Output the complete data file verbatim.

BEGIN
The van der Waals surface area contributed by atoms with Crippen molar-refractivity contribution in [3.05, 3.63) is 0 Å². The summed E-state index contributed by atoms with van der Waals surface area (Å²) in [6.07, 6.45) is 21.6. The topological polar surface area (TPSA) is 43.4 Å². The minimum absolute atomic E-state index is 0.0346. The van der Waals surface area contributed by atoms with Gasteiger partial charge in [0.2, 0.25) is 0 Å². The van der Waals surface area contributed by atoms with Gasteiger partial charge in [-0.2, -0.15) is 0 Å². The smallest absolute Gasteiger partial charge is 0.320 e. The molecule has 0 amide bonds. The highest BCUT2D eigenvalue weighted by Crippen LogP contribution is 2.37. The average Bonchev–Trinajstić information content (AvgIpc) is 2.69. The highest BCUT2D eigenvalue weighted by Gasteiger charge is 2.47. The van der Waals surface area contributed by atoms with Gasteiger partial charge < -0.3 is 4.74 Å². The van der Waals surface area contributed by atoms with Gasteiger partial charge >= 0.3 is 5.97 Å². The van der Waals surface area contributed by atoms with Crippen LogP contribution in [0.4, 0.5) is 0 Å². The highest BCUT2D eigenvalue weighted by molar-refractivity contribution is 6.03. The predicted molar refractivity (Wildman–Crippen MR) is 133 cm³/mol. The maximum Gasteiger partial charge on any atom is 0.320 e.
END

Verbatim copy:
The van der Waals surface area contributed by atoms with Crippen molar-refractivity contribution in [3.05, 3.63) is 0 Å². The summed E-state index contributed by atoms with van der Waals surface area (Å²) in [6.07, 6.45) is 21.6. The topological polar surface area (TPSA) is 43.4 Å². The minimum absolute atomic E-state index is 0.0346. The van der Waals surface area contributed by atoms with Gasteiger partial charge in [0.2, 0.25) is 0 Å². The van der Waals surface area contributed by atoms with Gasteiger partial charge in [-0.2, -0.15) is 0 Å². The smallest absolute Gasteiger partial charge is 0.320 e. The molecule has 0 amide bonds. The highest BCUT2D eigenvalue weighted by Crippen LogP contribution is 2.37. The average Bonchev–Trinajstić information content (AvgIpc) is 2.69. The highest BCUT2D eigenvalue weighted by Gasteiger charge is 2.47. The van der Waals surface area contributed by atoms with Gasteiger partial charge < -0.3 is 4.74 Å². The van der Waals surface area contributed by atoms with Gasteiger partial charge >= 0.3 is 5.97 Å². The van der Waals surface area contributed by atoms with Crippen LogP contribution in [0.4, 0.5) is 0 Å². The highest BCUT2D eigenvalue weighted by molar-refractivity contribution is 6.03. The predicted molar refractivity (Wildman–Crippen MR) is 133 cm³/mol. The maximum Gasteiger partial charge on any atom is 0.320 e.